Hello. Come on in. The daddy writes about current events, literature, music and, once in a while, drops something on you from back in the day to make you pause and ponder, stop and stare, and begin to wonder. Who knows? You may start to pace the floor, shake your head from side to side, then fall down on bended knees in a praying position and cry, "Lawd, have mercy! What is this world coming to?" Check yourself! But this blog is NOT about the daddy. It's about you: your boos, your fam, your hood, your country...our hopes and dreams of a better tomorrow. So let's make a pact: the daddy will put it on the track if you'll chase it down and hit him back. Together, we can definitely take it to another level. Shall we?"

Thursday, May 8, 2008

Al Sharpton: Are We Shooting Another Messenger?

Well, yesterday, predictably, activist Rev. Al Sharpton waged a protest against the New York city police killing of Sean Bell and subsequent judge's decision that they were not guilty. Predictably, he was arrested; and just as predictably, the stories have become more about Sharpton than the reason for the protest. The stories do raise good questions, but are they little more than another version of shooting the messenger?

They say Sharpton is an egotistical maniac who craves attention like a new-born babe craves mommy's nipple. They say ole Al just loves to hear himself talk. They say he's never seen a microphone, bullhorn or perm he didn't like. True.

Moreover, they say that Sharpton's involvement in the Sean Bell case is no more than a temporary publicity stunt and that what's needed is a national black political movement to identify, coordinate, promote and defend black interests. Maybe, but wait a minute. Are you blaming Sharpton for a lack of a strong national political movement to protect black interests? What's stopping the NAACP, the Urban League or other traditional civil rights organizations from coming to the assistance of Sean Bell's family? As the brothas say at the coffee shop, "What's the deal, Holyfield?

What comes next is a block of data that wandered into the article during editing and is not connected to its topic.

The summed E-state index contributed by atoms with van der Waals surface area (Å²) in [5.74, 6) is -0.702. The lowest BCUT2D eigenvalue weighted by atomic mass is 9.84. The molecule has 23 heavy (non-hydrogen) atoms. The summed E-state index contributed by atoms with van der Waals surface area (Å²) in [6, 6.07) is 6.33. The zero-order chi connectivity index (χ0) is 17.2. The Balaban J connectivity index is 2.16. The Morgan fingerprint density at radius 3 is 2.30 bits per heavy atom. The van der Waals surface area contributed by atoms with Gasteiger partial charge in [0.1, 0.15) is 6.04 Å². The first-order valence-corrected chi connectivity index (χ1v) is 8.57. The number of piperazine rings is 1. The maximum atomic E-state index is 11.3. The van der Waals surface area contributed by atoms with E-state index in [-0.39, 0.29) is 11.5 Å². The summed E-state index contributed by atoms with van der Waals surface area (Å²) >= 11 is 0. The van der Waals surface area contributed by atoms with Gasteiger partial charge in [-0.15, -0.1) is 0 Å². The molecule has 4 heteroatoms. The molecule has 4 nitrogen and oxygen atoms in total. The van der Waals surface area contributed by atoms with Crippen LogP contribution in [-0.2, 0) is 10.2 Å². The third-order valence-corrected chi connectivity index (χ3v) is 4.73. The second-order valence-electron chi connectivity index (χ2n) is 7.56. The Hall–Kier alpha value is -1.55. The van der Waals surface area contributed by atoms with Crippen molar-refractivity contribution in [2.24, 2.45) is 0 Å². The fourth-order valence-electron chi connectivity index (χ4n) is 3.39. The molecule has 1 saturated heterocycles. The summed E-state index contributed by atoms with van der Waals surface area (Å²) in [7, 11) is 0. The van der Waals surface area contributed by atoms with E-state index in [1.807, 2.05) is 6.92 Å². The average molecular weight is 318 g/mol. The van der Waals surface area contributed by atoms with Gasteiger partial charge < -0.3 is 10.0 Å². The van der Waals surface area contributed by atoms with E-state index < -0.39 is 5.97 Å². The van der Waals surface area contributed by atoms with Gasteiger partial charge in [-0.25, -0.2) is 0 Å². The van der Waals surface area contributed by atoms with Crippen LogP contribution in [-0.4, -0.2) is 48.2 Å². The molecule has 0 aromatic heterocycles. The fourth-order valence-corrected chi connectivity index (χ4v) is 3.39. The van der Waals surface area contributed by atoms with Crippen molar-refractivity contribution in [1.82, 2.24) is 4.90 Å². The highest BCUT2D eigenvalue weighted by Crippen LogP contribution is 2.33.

The real deal is that these traditional black organizations like the NAACP, who once fought for black folk's civil and human rights, are now run by old leaders whose management skills over time has either bankrupted their organizations financially or led them into political irrelevance. Consequently, they have left a vacuum that has been filled by black advocates like Rev. Al Sharpton or Re. Jessie Jackson. You say that filling of the vacuum is nothing but opportunism. I say maybe, but it's also a necessity. And I ask you in earnest: if the Sharpton's and the Jackson's don't help victims like the Bell family, who will?

But Sharpton's critics are right about one thing: black people do need to stop merely reacting to one wrongdoing or another such as the sad Sean Bell episode in different states and set up a national organization that will prioritize black interests, defend and extend those interests. But until then, perhaps we should spend less time shooting messengers and focus more energy on laying bare and doing something about the injustices that lead black advocates to shining microphones in the first place.


SagaciousHillbilly said...

I really do love Al. I believe he is one of the true liberal voices in Amurkkka that doesn't pander or play coy with politics. Whenever I see Rev. Al on some talk show or news panel I listen. He almost always goes right to the point and doesn't mince words. As a result I see him less and less these days.